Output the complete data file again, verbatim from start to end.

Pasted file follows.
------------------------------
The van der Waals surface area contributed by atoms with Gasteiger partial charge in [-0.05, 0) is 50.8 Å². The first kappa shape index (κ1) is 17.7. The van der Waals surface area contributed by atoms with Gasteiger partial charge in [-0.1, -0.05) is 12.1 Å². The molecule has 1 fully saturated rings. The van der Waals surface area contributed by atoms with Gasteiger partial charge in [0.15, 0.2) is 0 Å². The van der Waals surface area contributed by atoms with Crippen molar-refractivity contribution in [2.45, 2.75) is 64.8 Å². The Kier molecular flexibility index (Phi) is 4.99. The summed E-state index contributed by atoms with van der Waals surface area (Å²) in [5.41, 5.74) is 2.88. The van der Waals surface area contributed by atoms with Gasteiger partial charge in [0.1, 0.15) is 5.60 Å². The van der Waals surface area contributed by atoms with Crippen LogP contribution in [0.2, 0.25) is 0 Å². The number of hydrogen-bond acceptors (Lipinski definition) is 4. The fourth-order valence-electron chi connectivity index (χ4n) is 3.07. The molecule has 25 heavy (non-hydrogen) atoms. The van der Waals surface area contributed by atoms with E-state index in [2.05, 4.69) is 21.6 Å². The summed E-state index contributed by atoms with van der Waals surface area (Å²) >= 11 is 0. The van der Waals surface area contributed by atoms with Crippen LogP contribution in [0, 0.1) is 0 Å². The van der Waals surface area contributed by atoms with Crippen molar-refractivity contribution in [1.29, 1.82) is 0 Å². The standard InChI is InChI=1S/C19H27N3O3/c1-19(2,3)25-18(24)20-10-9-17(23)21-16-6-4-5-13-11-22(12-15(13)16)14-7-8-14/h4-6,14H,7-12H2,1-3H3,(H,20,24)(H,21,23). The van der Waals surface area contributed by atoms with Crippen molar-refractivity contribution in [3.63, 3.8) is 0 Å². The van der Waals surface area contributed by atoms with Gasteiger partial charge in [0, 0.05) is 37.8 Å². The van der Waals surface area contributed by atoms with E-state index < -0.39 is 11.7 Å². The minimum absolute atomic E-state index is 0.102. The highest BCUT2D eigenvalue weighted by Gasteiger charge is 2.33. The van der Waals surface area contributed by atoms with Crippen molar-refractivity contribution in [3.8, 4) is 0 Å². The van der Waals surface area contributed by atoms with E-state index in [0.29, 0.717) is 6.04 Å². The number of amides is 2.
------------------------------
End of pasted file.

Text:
The van der Waals surface area contributed by atoms with Gasteiger partial charge in [-0.05, 0) is 50.8 Å². The first kappa shape index (κ1) is 17.7. The van der Waals surface area contributed by atoms with Gasteiger partial charge in [-0.1, -0.05) is 12.1 Å². The molecule has 1 fully saturated rings. The van der Waals surface area contributed by atoms with Gasteiger partial charge in [0.15, 0.2) is 0 Å². The van der Waals surface area contributed by atoms with Crippen molar-refractivity contribution in [2.45, 2.75) is 64.8 Å². The Kier molecular flexibility index (Phi) is 4.99. The summed E-state index contributed by atoms with van der Waals surface area (Å²) in [5.41, 5.74) is 2.88. The van der Waals surface area contributed by atoms with Gasteiger partial charge in [0.1, 0.15) is 5.60 Å². The van der Waals surface area contributed by atoms with Crippen LogP contribution in [0.2, 0.25) is 0 Å². The number of hydrogen-bond acceptors (Lipinski definition) is 4. The fourth-order valence-electron chi connectivity index (χ4n) is 3.07. The molecule has 25 heavy (non-hydrogen) atoms. The van der Waals surface area contributed by atoms with E-state index in [2.05, 4.69) is 21.6 Å². The summed E-state index contributed by atoms with van der Waals surface area (Å²) >= 11 is 0. The van der Waals surface area contributed by atoms with Crippen LogP contribution in [0, 0.1) is 0 Å². The van der Waals surface area contributed by atoms with Crippen molar-refractivity contribution in [1.29, 1.82) is 0 Å². The standard InChI is InChI=1S/C19H27N3O3/c1-19(2,3)25-18(24)20-10-9-17(23)21-16-6-4-5-13-11-22(12-15(13)16)14-7-8-14/h4-6,14H,7-12H2,1-3H3,(H,20,24)(H,21,23). The van der Waals surface area contributed by atoms with Crippen molar-refractivity contribution in [3.63, 3.8) is 0 Å². The van der Waals surface area contributed by atoms with Gasteiger partial charge in [0, 0.05) is 37.8 Å². The van der Waals surface area contributed by atoms with E-state index < -0.39 is 11.7 Å². The minimum absolute atomic E-state index is 0.102. The highest BCUT2D eigenvalue weighted by Gasteiger charge is 2.33. The van der Waals surface area contributed by atoms with Crippen molar-refractivity contribution in [3.8, 4) is 0 Å². The van der Waals surface area contributed by atoms with E-state index in [0.29, 0.717) is 6.04 Å². The number of amides is 2.